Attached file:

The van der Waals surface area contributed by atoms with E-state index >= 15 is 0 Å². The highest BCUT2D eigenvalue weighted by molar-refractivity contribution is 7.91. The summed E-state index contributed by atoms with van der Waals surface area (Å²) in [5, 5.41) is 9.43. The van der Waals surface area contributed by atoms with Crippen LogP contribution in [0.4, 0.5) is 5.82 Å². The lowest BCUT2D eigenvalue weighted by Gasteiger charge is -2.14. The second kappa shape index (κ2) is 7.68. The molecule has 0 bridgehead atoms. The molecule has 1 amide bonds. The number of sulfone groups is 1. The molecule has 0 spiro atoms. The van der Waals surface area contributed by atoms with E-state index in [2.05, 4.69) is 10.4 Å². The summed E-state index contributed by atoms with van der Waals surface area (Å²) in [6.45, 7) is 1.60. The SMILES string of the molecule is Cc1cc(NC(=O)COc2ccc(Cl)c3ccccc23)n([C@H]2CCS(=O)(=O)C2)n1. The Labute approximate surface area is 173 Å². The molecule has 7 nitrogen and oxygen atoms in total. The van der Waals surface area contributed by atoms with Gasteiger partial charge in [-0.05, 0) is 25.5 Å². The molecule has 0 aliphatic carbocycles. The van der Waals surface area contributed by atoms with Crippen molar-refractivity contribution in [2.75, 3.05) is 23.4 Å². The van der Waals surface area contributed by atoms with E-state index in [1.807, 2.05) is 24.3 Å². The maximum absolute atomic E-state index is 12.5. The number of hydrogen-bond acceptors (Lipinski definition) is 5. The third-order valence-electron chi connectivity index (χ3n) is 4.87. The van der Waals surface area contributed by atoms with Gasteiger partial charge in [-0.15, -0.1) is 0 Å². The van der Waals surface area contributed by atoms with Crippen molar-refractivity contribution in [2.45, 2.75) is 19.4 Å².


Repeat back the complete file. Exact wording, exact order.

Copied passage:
The van der Waals surface area contributed by atoms with E-state index >= 15 is 0 Å². The highest BCUT2D eigenvalue weighted by molar-refractivity contribution is 7.91. The summed E-state index contributed by atoms with van der Waals surface area (Å²) in [5, 5.41) is 9.43. The van der Waals surface area contributed by atoms with Crippen LogP contribution in [0.4, 0.5) is 5.82 Å². The lowest BCUT2D eigenvalue weighted by Gasteiger charge is -2.14. The second kappa shape index (κ2) is 7.68. The molecule has 0 bridgehead atoms. The molecule has 1 amide bonds. The number of sulfone groups is 1. The molecule has 0 spiro atoms. The van der Waals surface area contributed by atoms with E-state index in [2.05, 4.69) is 10.4 Å². The summed E-state index contributed by atoms with van der Waals surface area (Å²) in [6.45, 7) is 1.60. The SMILES string of the molecule is Cc1cc(NC(=O)COc2ccc(Cl)c3ccccc23)n([C@H]2CCS(=O)(=O)C2)n1. The Labute approximate surface area is 173 Å². The molecule has 7 nitrogen and oxygen atoms in total. The van der Waals surface area contributed by atoms with Gasteiger partial charge in [-0.05, 0) is 25.5 Å². The molecule has 0 aliphatic carbocycles. The van der Waals surface area contributed by atoms with Crippen molar-refractivity contribution in [2.75, 3.05) is 23.4 Å². The van der Waals surface area contributed by atoms with E-state index in [1.807, 2.05) is 24.3 Å². The maximum absolute atomic E-state index is 12.5. The number of hydrogen-bond acceptors (Lipinski definition) is 5. The third-order valence-electron chi connectivity index (χ3n) is 4.87. The van der Waals surface area contributed by atoms with Gasteiger partial charge in [-0.15, -0.1) is 0 Å². The van der Waals surface area contributed by atoms with Crippen molar-refractivity contribution in [2.45, 2.75) is 19.4 Å².